Gainor is no longer Cairo mayor
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Cairo is currently a city without a mayor after Booker Gainor qualified to run for the District 173 seat in the Georgia House of Representatives on Friday. At Monday night’s city council meeting, Mayor Pro Tem Jerry Cox presided and he will continue to serve as the council’s presiding officer until a special election can be held on May 19.
Former mayor Gainor attended Monday’s meeting of the council finance committee and was present for the city council meeting. Gainor had received unofficial word Friday afternoon that his qualifying for the state office resulted in his automatic resignation as Cairo mayor, but he said the first official notification he received was moments before the council meeting began.
Prior to the start of the meeting, Thomas L. Lehman, attorney for the city council, shared with Gainor a statement that he had emailed to the former mayor early Monday morning, an email Gainor denied receiving.
Lehman admitted he had erred in his research from which he concluded that Gainor could seek election to the Georgia House of Representatives and remain the city’s mayor.
Gainor questioned how Lehman could have made such a mistake after having served as the city’s attorney for more than 30 years. The former mayor also questioned Lehman about why he was just hearing from him on Monday when Lehman knew about the issue Friday afternoon.
“It’s a fine time to try and educate me after the fact,” Gainor said.
The mayor provided the press with copies of email correspondence he and Lehman had on Feb. 10, which was a follow-up to a phone conversation the two had on Feb. 7
Gainor said that he had contacted Lehman in advance to determine if there would be an issue in him seeking election to the state house or the state senate. After not hearing back from Lehman, Gainor emailed the city attorney on March 4 seeking a written opinion, which Lehman issued that same day.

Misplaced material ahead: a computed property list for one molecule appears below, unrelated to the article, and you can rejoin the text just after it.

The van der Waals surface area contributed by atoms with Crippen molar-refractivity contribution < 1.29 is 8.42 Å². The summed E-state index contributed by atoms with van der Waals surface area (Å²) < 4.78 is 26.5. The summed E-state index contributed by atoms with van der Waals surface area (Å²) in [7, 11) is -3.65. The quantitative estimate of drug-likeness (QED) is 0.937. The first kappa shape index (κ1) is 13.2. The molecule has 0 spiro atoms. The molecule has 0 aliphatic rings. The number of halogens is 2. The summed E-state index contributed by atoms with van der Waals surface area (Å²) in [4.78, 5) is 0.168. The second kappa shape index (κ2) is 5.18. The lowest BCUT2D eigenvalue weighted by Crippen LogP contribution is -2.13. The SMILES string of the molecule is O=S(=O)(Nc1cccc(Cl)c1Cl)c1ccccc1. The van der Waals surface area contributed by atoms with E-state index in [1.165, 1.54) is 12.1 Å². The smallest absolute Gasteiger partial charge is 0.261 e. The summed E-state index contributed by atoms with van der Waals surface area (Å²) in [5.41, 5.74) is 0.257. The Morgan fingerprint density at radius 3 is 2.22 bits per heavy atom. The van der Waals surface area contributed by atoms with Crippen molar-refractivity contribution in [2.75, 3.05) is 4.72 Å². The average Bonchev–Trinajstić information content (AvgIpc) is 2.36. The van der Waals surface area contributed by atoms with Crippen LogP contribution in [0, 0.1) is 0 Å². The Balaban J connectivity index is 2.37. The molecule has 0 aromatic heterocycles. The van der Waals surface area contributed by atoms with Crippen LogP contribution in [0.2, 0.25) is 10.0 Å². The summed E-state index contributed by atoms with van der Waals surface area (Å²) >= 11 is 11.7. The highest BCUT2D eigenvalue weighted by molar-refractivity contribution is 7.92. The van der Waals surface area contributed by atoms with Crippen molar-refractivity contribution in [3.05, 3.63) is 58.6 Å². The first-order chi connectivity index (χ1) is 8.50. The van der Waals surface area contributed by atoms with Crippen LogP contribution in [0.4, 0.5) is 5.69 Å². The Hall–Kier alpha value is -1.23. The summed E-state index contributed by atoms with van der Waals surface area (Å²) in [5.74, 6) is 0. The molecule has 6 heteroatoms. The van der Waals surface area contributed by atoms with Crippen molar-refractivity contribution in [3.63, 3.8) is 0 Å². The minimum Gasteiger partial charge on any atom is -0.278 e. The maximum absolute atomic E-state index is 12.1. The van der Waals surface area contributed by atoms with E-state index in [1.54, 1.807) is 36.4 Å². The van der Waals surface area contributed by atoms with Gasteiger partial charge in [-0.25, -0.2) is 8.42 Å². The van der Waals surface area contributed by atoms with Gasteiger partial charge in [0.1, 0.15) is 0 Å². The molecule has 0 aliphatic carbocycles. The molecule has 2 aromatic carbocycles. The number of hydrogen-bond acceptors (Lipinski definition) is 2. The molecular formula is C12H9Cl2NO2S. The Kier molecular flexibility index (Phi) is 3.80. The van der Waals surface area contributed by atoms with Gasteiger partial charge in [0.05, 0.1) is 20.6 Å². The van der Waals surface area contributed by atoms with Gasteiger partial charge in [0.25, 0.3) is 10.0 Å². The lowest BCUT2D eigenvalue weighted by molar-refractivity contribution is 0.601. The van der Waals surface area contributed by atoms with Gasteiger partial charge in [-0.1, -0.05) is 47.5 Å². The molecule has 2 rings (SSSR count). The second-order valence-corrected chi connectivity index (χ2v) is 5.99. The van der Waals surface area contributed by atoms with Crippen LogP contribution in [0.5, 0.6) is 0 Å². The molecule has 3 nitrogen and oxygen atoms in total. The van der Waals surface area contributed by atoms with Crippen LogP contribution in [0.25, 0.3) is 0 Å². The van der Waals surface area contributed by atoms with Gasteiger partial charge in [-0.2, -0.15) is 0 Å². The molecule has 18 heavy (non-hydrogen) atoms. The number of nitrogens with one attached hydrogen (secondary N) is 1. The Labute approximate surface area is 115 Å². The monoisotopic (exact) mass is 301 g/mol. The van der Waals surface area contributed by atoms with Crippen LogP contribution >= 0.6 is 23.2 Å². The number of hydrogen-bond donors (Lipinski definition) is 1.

In his written opinion, Lehman said he found nothing in the city charter, the city’s code of ordinances or in state law that would prohibit Gainor from remaining mayor while qualifying to run for the state legislature.
Ultimately, last Friday Lehman was provided a copy of a section of the Georgia Constitution he had not read that does prohibit an elected official from qualifying to run for another office when the term for the position sought begins more than 30 days prior to the end of the present term that the elected official already holds.
After his brief conversation with Lehman, Gainor collected his belongings and took a seat in the audience of the council chamber. Lehman was recognized by Mayor Pro Team Cox shortly after the meeting was called to order and the city attorney read the statement he had written to Gainor and released to Chris Addleton, Cairo city manager, and The Cairo Messenger on Monday morning.
Lehman’s statement is as follows:
“I wish to apologize to Booker Gainor and all other parties having an interest in the repercussions of his decision to qualify as a candidate for Georgia State Representative. Booker had asked me to review the implications of his offering for state office on his elected position as Mayor. I reviewed the City of Cairo Charter and the Code of Ordinances. Also, I reviewed Article III of the Georgia Constitution concerning qualification and membership of the Georgia General Assembly and Title 36 of Georgia Law that concerns municipal corporations in Georgia. I found no conflict with the Mayor offering as a candidate.
I have become aware that Article II of the Georgia Constitution concerning Voting and Elections contains within Paragraph V, under Section II the following: any office held by an elected official becomes vacant if that person qualifies for any other state, county or municipal office or office of United States representative or senator if the term of that office begins more than 30 days prior to the present term that the elected official is serving.